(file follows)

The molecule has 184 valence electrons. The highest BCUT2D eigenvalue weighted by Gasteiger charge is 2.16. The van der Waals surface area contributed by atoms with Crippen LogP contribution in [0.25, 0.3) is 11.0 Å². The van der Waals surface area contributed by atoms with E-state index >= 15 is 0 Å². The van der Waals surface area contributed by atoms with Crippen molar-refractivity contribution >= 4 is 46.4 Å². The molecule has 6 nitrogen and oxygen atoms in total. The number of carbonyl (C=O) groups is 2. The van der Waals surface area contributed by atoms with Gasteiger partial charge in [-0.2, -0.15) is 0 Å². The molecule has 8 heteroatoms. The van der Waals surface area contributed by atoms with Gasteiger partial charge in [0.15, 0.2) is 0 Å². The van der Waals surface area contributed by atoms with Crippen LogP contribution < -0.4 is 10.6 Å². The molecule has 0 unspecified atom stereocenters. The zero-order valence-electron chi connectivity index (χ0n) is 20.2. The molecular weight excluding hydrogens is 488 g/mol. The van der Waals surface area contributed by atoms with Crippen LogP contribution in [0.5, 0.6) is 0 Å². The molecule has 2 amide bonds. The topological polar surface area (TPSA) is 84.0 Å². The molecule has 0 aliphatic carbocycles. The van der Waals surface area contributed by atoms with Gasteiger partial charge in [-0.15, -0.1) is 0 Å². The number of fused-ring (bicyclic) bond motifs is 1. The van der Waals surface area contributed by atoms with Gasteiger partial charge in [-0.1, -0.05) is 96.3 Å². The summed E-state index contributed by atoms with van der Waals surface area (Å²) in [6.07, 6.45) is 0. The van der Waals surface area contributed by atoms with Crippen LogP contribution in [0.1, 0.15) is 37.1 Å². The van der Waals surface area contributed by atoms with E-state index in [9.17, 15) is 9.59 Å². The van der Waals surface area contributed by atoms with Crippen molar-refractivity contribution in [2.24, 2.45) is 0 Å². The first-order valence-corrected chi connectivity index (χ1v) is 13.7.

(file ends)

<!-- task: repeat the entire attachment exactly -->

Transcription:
The molecule has 184 valence electrons. The highest BCUT2D eigenvalue weighted by Gasteiger charge is 2.16. The van der Waals surface area contributed by atoms with Crippen LogP contribution in [0.25, 0.3) is 11.0 Å². The van der Waals surface area contributed by atoms with E-state index >= 15 is 0 Å². The van der Waals surface area contributed by atoms with Crippen molar-refractivity contribution >= 4 is 46.4 Å². The molecule has 6 nitrogen and oxygen atoms in total. The number of carbonyl (C=O) groups is 2. The van der Waals surface area contributed by atoms with Gasteiger partial charge in [-0.2, -0.15) is 0 Å². The molecule has 8 heteroatoms. The van der Waals surface area contributed by atoms with Gasteiger partial charge in [0.15, 0.2) is 0 Å². The van der Waals surface area contributed by atoms with Crippen LogP contribution < -0.4 is 10.6 Å². The molecule has 0 unspecified atom stereocenters. The zero-order valence-electron chi connectivity index (χ0n) is 20.2. The molecular weight excluding hydrogens is 488 g/mol. The van der Waals surface area contributed by atoms with Crippen LogP contribution in [0.5, 0.6) is 0 Å². The molecule has 2 amide bonds. The topological polar surface area (TPSA) is 84.0 Å². The molecule has 0 aliphatic carbocycles. The van der Waals surface area contributed by atoms with Gasteiger partial charge in [-0.15, -0.1) is 0 Å². The number of fused-ring (bicyclic) bond motifs is 1. The van der Waals surface area contributed by atoms with Gasteiger partial charge in [-0.1, -0.05) is 96.3 Å². The summed E-state index contributed by atoms with van der Waals surface area (Å²) in [6.07, 6.45) is 0. The van der Waals surface area contributed by atoms with Crippen LogP contribution in [0.1, 0.15) is 37.1 Å². The van der Waals surface area contributed by atoms with E-state index in [9.17, 15) is 9.59 Å². The van der Waals surface area contributed by atoms with Crippen molar-refractivity contribution in [2.24, 2.45) is 0 Å². The first-order valence-corrected chi connectivity index (χ1v) is 13.7.